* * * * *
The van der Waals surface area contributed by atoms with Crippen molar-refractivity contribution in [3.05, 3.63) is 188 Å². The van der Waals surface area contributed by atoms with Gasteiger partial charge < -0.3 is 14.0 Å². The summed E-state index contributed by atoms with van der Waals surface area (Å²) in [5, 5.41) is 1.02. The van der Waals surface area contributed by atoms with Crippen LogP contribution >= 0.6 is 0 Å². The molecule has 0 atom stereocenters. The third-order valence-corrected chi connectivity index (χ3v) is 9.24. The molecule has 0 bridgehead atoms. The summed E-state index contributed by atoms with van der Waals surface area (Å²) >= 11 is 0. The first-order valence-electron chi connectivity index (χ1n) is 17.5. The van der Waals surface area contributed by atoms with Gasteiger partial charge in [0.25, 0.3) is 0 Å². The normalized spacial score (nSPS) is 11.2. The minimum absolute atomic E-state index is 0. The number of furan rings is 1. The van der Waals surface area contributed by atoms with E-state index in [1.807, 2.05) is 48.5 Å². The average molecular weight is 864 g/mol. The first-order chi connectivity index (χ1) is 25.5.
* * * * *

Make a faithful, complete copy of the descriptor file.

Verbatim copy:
The van der Waals surface area contributed by atoms with Crippen molar-refractivity contribution in [3.05, 3.63) is 188 Å². The van der Waals surface area contributed by atoms with Gasteiger partial charge < -0.3 is 14.0 Å². The summed E-state index contributed by atoms with van der Waals surface area (Å²) in [5, 5.41) is 1.02. The van der Waals surface area contributed by atoms with Crippen LogP contribution >= 0.6 is 0 Å². The molecule has 0 atom stereocenters. The third-order valence-corrected chi connectivity index (χ3v) is 9.24. The molecule has 0 bridgehead atoms. The summed E-state index contributed by atoms with van der Waals surface area (Å²) >= 11 is 0. The first-order valence-electron chi connectivity index (χ1n) is 17.5. The van der Waals surface area contributed by atoms with Gasteiger partial charge in [0.25, 0.3) is 0 Å². The normalized spacial score (nSPS) is 11.2. The minimum absolute atomic E-state index is 0. The number of furan rings is 1. The van der Waals surface area contributed by atoms with E-state index in [1.807, 2.05) is 48.5 Å². The average molecular weight is 864 g/mol. The first-order chi connectivity index (χ1) is 25.5.